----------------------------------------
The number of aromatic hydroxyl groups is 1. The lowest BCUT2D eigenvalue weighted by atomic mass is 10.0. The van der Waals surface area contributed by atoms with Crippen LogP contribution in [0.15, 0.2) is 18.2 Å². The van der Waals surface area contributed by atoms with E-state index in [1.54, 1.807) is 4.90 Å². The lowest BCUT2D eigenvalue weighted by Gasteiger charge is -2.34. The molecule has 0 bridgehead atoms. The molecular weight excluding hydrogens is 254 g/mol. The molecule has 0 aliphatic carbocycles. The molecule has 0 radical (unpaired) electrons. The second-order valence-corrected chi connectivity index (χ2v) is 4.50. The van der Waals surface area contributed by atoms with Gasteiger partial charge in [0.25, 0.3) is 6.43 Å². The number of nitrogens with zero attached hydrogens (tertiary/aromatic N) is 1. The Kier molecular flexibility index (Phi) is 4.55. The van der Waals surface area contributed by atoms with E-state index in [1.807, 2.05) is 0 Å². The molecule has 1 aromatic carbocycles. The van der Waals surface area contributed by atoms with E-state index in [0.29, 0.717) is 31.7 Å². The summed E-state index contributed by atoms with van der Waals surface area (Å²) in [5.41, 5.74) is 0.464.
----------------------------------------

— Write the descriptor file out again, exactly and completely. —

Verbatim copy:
The number of aromatic hydroxyl groups is 1. The lowest BCUT2D eigenvalue weighted by atomic mass is 10.0. The van der Waals surface area contributed by atoms with Crippen LogP contribution in [0.15, 0.2) is 18.2 Å². The van der Waals surface area contributed by atoms with E-state index in [1.54, 1.807) is 4.90 Å². The lowest BCUT2D eigenvalue weighted by Gasteiger charge is -2.34. The molecule has 0 bridgehead atoms. The molecular weight excluding hydrogens is 254 g/mol. The molecule has 0 aliphatic carbocycles. The molecule has 0 radical (unpaired) electrons. The second-order valence-corrected chi connectivity index (χ2v) is 4.50. The van der Waals surface area contributed by atoms with Gasteiger partial charge in [0.25, 0.3) is 6.43 Å². The number of nitrogens with zero attached hydrogens (tertiary/aromatic N) is 1. The Kier molecular flexibility index (Phi) is 4.55. The van der Waals surface area contributed by atoms with E-state index in [1.807, 2.05) is 0 Å². The molecule has 1 aromatic carbocycles. The van der Waals surface area contributed by atoms with E-state index in [0.29, 0.717) is 31.7 Å². The summed E-state index contributed by atoms with van der Waals surface area (Å²) in [5.41, 5.74) is 0.464.